Promotional consideration provided by D Films
Do aliens exist? Former-Blink 182 guitarist Tom DeLonge seems to think so — and has amassed some serious accolades for his research — but many remain sceptical. But every once in a while, there's an incident that definitely turns sceptics into believers.
Take 1997's Phoenix Lights sighting, for example, in which thousands saw a V-shaped series of lights floating in the night sky; the legend has stayed in the pop-culture consciousness in the 20 years since, and a big-screen adaptation, Phoenix Forgotten, is set to keep people believing once D Films releases the film in Canada on April 21.
The film takes a Blair Witch Project-style found footage approach to the Phoenix Lights story, depicting what happened to a trio of intrepid teens after they went into the desert to investigate the occurrence. Starring Matt Biedel, Ana Dela Cruz and Florence Hartigan, directed by first-time feature director Justin Barber and produced by Alien mastermind Ridley Scott, this thriller is set to offer plenty of surprises.
But not all of the great UFO action has taken place south of the border — Canada has had its fair share of extraterrestrial encounters, with the Canadian UFO Survey compiling information on over 10,000 reported UFO sightings since 1989, with approximately 1000 new reports submitted every year. With Phoenix Forgotten bringing up memories of one of the most reported UFO sightings this side of Roswell, we thought we'd highlight some of Canada's most bizarre encounters with the UFO kind.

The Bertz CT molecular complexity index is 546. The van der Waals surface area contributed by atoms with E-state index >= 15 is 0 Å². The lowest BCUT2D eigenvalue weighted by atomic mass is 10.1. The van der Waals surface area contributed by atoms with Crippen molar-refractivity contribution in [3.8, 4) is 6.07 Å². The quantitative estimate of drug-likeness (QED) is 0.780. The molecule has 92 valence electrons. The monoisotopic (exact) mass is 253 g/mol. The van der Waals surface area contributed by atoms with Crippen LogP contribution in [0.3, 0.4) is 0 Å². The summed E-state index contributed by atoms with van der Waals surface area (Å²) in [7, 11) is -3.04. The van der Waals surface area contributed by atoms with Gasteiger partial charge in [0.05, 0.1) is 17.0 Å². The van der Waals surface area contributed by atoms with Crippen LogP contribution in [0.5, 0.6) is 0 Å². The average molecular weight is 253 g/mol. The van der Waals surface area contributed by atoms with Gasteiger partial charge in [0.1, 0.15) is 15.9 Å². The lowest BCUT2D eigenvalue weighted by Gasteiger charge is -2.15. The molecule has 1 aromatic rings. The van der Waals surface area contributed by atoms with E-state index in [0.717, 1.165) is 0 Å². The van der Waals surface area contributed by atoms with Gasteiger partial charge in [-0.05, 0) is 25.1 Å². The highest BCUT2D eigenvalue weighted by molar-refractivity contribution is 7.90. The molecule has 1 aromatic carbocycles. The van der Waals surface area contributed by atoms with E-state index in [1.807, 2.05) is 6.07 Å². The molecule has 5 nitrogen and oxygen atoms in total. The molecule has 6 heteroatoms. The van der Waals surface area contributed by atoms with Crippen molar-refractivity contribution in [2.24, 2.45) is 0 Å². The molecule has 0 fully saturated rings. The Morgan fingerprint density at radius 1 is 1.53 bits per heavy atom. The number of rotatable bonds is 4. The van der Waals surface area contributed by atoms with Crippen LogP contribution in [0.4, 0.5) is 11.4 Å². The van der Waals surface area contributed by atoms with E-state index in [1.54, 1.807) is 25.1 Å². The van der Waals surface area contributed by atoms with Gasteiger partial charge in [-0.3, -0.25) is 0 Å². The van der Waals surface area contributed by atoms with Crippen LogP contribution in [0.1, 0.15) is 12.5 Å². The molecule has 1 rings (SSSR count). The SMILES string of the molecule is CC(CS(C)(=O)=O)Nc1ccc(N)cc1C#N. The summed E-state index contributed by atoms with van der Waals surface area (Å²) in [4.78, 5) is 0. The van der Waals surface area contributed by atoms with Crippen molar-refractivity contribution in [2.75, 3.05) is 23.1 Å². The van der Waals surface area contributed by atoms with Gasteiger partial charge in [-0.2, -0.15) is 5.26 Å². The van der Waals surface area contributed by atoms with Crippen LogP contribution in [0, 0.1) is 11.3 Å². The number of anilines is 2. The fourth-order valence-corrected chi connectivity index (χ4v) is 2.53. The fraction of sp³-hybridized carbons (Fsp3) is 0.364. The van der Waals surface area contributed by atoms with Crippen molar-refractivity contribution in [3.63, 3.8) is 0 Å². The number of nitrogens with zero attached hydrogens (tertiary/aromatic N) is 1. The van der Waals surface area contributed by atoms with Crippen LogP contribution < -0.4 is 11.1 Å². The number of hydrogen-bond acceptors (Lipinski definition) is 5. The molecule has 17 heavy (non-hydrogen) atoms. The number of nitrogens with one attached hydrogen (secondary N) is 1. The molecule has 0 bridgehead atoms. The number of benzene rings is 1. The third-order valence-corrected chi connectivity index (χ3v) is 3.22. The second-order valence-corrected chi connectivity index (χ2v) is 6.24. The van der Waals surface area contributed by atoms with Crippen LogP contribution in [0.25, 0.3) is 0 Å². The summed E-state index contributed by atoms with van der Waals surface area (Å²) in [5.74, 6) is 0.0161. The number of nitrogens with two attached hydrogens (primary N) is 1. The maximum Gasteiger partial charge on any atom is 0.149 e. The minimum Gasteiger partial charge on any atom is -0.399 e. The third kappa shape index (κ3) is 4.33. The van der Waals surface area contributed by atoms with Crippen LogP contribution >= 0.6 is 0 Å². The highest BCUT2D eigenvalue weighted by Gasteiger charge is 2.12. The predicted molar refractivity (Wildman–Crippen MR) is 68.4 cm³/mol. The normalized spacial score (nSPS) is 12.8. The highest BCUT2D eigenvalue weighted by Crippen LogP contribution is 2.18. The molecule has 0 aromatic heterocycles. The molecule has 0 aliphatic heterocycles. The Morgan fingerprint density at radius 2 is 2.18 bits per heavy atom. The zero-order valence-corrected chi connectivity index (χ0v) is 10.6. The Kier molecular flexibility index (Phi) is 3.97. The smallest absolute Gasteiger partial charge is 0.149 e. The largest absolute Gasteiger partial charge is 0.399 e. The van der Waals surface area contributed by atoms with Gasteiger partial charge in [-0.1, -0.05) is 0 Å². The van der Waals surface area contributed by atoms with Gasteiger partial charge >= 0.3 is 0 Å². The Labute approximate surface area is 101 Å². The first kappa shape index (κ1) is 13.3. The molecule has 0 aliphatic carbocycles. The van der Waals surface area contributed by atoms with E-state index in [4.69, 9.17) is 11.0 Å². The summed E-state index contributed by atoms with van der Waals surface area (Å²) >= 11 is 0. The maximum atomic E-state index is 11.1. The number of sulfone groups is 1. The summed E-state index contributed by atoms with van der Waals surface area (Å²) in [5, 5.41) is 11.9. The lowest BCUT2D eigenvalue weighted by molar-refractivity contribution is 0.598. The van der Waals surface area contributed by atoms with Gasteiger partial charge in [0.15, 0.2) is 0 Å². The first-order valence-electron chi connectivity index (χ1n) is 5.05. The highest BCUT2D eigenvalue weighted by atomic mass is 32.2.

UFO Stops for Repairs
Over 80 years later, one of the earliest documented UFO encounters in Canada still stands as one of our nation's most bizarre. Over the course of a week in 1933, residents of Nipawin, Saskatchewan reported some strange lights in the sky. One night, three townies drove toward the lights, and later claimed that they saw a large, oval-shaped craft with a dozen uniformed occupants inside, busily trying to repair their ship. The Earthling trio returned a few nights later to find the ship was gone — with six large, square prints left in the marshy ground.
Canada's UFO Capital
Despite its astronomical name, Moonbeam initially had nothing to do with UFOs — it got its name from the Northern Lights that occasionally appeared at night. But there have been several UFO sightings and other extraterrestrial encounters in the area since the 1960s, from flashing lights to mysterious crop circles.
Moonbeam's best-known UFO story takes place in 1970, though, when a citizen claimed to have seen a large green, egg-shaped object floating in the sky above him, bouncing up and down and "defying the laws of gravity" before it disappeared. After the area became known for its frequent brushes with alien life, the visitor centre erected a UFO-shaped monument.
The Falcon Lake Incident
Falcon Lake, Alberta
Many fans of Canadian indie folk may know The Falcon Lake Incident as a 2010 album by Jim Bryson and the Weakerthans, but the record got its name from a close encounter that occurred nearly 50 years prior, in 1967, in Falcon Lake, Manitoba. While mining a vein of quartz, amateur prospector Stefan Michalak claimed to have seen two spacecraft descending from the sky, one of which landed near his digging site. He tried to explore the vehicle, but it burned his hand to the touch. He then found an exhaust vent, which blasted him with heat, setting his clothes on fire and leaving a grid-like series of burn marks on his chest.